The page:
Mme de Pompadour, by Boucher (1756)
ECS at U of S Steering Committee
Moishe Black (French, emeritus)
has recently been working on Diderot and Lucretius as well as other
eighteenth-century topics. Two Diderot articles have appeared in
Diderot Studies, while a third is forthcoming from the same
journal. A piece on Voltaire came out in 1999 in the professional
magazine Le Français dans le monde, and a conference
paper on Rousseau is now in print in Pensée libre.
Two book reviews can be found in the 2003 volume of The Structurist,
and two translations have been released by George Braziller Publishers,
New York: of Erik Orsesma's biography of André Le Nôtre
(2001), and of Chantal Thomas' novel, Farewell, My Queen
Gordon DesBrisay (History)
studies seventeenth-century Britain, especially Scottish urban social
history and women's history. His current research includes work
on Quakerism, autobiographical writing, religious persecution and
toleration, and civic authority and godly discipline.
Peter Hynes (English), has
a background in comparative literature, with particular interests
in the epistolary novel, sentimental drama, and the work of Jean-Jacques
Rousseau. He has published articles on Richardson, on Voltaire's
comedies, and on Wycherley. His current writing includes essays
on Lillo and Steele.
(English) has published an edition of Jane Austen's Sense and
Sensibility with Broadview Press. She has an article in
Studies in the Novel on Jane Austen's The Watsons and
two papers in Persuasions: The Journal of the Jane Austen Society
of North America. She has given conference papers on Austen;
Anne Finch, Countess of Winchilsea; and Edmund Spenser. Her research
concerns primarily literature by women of the later 18th century,
specifically Jane Austen, Hannah Cowley, Frances Burney, Elizabeth
Carter, Catherine Talbot, and Elizabeth Inchbald. As part of a collective,
she helped to produce the second edition of Thinking It Through:
A Practical Guide to Academic Essay Writing (Academic Skills
Centre, Trent University,1989).
(Political Studies, Emeritus) is interested in political philosophy, including the political thought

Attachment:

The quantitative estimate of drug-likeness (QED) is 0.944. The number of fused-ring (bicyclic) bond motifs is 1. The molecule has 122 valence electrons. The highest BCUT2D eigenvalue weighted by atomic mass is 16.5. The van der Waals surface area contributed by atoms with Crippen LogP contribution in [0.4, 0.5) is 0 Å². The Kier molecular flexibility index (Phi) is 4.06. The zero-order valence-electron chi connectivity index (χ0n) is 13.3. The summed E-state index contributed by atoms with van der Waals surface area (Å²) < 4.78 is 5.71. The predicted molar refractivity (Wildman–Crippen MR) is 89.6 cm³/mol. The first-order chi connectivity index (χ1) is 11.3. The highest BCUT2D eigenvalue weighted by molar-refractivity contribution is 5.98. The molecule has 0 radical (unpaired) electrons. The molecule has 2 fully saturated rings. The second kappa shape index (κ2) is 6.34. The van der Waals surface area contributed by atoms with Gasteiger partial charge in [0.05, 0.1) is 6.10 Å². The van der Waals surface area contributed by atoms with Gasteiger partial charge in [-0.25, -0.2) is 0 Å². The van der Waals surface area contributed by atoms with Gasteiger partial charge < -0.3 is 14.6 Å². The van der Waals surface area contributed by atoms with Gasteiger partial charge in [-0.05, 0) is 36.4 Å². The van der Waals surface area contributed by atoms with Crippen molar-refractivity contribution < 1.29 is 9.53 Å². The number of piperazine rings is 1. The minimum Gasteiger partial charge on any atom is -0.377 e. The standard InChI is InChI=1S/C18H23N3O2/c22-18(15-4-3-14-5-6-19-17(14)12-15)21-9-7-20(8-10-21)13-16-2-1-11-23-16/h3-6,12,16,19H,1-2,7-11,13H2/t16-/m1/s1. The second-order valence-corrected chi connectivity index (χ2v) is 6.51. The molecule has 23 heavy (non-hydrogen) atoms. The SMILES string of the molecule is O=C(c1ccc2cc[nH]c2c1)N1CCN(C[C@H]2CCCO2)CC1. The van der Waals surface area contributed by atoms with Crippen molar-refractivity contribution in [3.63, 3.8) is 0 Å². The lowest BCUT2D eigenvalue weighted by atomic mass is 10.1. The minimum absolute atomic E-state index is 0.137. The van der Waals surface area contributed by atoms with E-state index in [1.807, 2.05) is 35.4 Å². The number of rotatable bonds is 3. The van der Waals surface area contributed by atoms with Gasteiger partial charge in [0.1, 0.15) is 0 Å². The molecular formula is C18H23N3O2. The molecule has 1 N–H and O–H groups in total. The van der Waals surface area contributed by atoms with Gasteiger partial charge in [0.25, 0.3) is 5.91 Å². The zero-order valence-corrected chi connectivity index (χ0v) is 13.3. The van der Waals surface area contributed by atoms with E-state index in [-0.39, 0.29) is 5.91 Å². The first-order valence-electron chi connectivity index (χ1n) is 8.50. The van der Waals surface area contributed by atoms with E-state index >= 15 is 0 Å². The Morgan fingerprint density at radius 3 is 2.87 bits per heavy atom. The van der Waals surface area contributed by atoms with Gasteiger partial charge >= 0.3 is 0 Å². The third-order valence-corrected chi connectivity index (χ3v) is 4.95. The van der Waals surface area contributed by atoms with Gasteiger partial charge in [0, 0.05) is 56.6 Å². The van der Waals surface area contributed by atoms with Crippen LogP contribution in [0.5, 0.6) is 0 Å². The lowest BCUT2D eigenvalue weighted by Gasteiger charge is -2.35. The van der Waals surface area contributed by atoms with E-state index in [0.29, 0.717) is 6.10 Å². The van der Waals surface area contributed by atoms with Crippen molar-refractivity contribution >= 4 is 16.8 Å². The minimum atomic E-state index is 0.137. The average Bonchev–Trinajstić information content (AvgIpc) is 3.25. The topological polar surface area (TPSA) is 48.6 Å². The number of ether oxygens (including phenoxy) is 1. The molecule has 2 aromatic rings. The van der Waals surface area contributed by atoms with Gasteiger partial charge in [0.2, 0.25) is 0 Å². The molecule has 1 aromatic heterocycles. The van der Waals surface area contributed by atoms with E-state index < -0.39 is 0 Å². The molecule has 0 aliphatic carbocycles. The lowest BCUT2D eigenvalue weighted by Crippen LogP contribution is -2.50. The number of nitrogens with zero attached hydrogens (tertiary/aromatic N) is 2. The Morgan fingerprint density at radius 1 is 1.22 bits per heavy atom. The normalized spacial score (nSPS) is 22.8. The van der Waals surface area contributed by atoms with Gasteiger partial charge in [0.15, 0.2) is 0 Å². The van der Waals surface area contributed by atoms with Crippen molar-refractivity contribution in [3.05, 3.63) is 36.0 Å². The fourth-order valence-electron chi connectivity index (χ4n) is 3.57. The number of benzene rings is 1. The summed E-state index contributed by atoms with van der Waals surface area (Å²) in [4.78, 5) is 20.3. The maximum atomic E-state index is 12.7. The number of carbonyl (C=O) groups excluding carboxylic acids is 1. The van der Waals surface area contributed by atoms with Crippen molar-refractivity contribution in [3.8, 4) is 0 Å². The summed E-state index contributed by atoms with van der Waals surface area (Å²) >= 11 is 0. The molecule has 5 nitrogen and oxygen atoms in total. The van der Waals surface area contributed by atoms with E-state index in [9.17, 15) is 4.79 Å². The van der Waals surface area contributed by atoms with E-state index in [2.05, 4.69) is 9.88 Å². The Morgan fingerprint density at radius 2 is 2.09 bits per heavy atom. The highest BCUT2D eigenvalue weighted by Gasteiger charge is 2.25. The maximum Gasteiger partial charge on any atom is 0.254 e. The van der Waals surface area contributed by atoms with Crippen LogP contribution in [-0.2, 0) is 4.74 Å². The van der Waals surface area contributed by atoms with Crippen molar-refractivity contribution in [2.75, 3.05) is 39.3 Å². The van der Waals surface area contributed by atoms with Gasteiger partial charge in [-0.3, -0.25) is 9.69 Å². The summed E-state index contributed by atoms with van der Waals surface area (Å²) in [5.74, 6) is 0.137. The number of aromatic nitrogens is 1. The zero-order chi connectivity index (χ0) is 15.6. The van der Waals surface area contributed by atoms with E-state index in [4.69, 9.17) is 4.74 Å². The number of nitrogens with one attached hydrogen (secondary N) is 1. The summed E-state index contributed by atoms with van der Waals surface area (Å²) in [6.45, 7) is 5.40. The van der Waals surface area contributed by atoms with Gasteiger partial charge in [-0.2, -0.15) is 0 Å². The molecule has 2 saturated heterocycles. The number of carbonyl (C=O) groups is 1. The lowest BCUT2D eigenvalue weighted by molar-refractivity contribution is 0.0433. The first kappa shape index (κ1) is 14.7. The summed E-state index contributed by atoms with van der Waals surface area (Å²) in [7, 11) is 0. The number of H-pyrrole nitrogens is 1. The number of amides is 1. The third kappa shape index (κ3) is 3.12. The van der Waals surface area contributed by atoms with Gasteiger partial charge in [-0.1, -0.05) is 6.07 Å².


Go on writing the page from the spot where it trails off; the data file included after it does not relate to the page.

Nancy Senior (Languages
& Linguistics) has published on Voltaire, on Rousseau, on angels,
and on the teaching of reading and spelling reform in eighteenth-century
France. She is also interested in translation studies.
Lisa Smith (History) studies
illness and healing in England and France (ca. 1650-1789). Her research
interests include gender, doctor-patient relationships, bodily experience,
religion and therapeutics.
Alex Sokalski (Languages
& Linguistics) has recently edited the Contes of Boufflers.
He also takes an interest in French comic theatre, short fiction,
women novelists, and book production in the eighteenth century.
Ray Stephanson (English)
has written articles on Elizabethan fiction, Defoe, Fielding, Richardson,
Smollett, Pope, and male friendship in the eighteenth century. Research
interests include the histories of medicine, sexuality, law, and
the marketplace of letters. His book, The Yard of Wit: Male Creativity
and Sexuality, 1650-1750, was published by University of Pennsylvania
Press in January 2004. See www.upenn.edu/pennpress/book/13979.html
for details. His current research project is a study of Alexander
Larry Stewart (History),
specializes in the history of science in the 17th and 18th centuries.
His most recent book is The Rise of Public Science: Rhetoric,
Technology, and Natural Philosophy in Newtonian Britain, published
by Cambridge University Press.
Lisa Vargo (English) studies
late 18th-century and early 19th-century British poets, especially
the Byron-Shelley circle and women writers. Her edition of Mary
Shelley's Lodore is published by the Broadview Press Literary
Texts Series. An on-line review of the edition can be read on Romanticism
on the Net. She is co-editor with Allison Muri of The
Anna Letitia Barbauld Web Page and Barbauld, Poems
(1773). Her edition of Mary Shelley's Lives of the Most Eminent
Writers of Spain and Portugal for Pickering and Chatto (www.pickeringchatto.com/literarylives.htm)
was published in 2002. Her current project is an edition of Thomas
Love Peacock's Nightmare Abbey. Home page: duke.usask.ca/~vargo.